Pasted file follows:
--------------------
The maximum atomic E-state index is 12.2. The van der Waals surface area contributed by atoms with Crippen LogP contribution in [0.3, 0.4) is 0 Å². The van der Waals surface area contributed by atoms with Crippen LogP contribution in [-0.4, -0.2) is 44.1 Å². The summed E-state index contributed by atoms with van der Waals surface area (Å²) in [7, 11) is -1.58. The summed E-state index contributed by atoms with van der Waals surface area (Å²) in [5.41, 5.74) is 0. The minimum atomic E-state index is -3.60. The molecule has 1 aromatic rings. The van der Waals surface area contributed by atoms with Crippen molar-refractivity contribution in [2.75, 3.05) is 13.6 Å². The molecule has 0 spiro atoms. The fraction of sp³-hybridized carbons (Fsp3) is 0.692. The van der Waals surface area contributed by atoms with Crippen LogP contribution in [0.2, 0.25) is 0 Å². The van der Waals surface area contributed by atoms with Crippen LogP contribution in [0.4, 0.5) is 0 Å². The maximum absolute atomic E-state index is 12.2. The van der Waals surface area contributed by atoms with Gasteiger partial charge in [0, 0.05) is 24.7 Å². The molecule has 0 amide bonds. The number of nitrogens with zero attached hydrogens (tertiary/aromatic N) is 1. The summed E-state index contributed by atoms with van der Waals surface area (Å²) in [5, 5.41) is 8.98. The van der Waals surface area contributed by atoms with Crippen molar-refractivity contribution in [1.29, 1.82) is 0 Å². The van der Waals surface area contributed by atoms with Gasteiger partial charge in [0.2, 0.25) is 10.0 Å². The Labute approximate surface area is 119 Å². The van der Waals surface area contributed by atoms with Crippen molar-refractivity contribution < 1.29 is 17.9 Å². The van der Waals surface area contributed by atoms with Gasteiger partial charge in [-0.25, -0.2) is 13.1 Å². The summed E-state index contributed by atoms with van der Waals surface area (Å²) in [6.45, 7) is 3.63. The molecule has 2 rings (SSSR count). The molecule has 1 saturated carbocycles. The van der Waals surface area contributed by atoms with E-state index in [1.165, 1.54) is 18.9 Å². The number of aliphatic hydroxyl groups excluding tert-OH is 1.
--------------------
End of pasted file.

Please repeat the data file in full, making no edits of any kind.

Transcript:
The maximum atomic E-state index is 12.2. The van der Waals surface area contributed by atoms with Crippen LogP contribution in [0.3, 0.4) is 0 Å². The van der Waals surface area contributed by atoms with Crippen LogP contribution in [-0.4, -0.2) is 44.1 Å². The summed E-state index contributed by atoms with van der Waals surface area (Å²) in [7, 11) is -1.58. The summed E-state index contributed by atoms with van der Waals surface area (Å²) in [5.41, 5.74) is 0. The minimum atomic E-state index is -3.60. The molecule has 1 aromatic rings. The van der Waals surface area contributed by atoms with Crippen molar-refractivity contribution in [2.75, 3.05) is 13.6 Å². The molecule has 0 spiro atoms. The fraction of sp³-hybridized carbons (Fsp3) is 0.692. The van der Waals surface area contributed by atoms with Crippen LogP contribution in [0.2, 0.25) is 0 Å². The van der Waals surface area contributed by atoms with Crippen LogP contribution in [0.4, 0.5) is 0 Å². The maximum absolute atomic E-state index is 12.2. The van der Waals surface area contributed by atoms with Gasteiger partial charge in [0, 0.05) is 24.7 Å². The molecule has 0 amide bonds. The number of nitrogens with zero attached hydrogens (tertiary/aromatic N) is 1. The summed E-state index contributed by atoms with van der Waals surface area (Å²) in [5, 5.41) is 8.98. The van der Waals surface area contributed by atoms with Crippen molar-refractivity contribution in [1.29, 1.82) is 0 Å². The van der Waals surface area contributed by atoms with Gasteiger partial charge in [0.2, 0.25) is 10.0 Å². The Labute approximate surface area is 119 Å². The van der Waals surface area contributed by atoms with Crippen molar-refractivity contribution < 1.29 is 17.9 Å². The van der Waals surface area contributed by atoms with Gasteiger partial charge in [-0.25, -0.2) is 13.1 Å². The summed E-state index contributed by atoms with van der Waals surface area (Å²) in [6.45, 7) is 3.63. The molecule has 2 rings (SSSR count). The molecule has 1 saturated carbocycles. The van der Waals surface area contributed by atoms with E-state index in [1.165, 1.54) is 18.9 Å². The number of aliphatic hydroxyl groups excluding tert-OH is 1.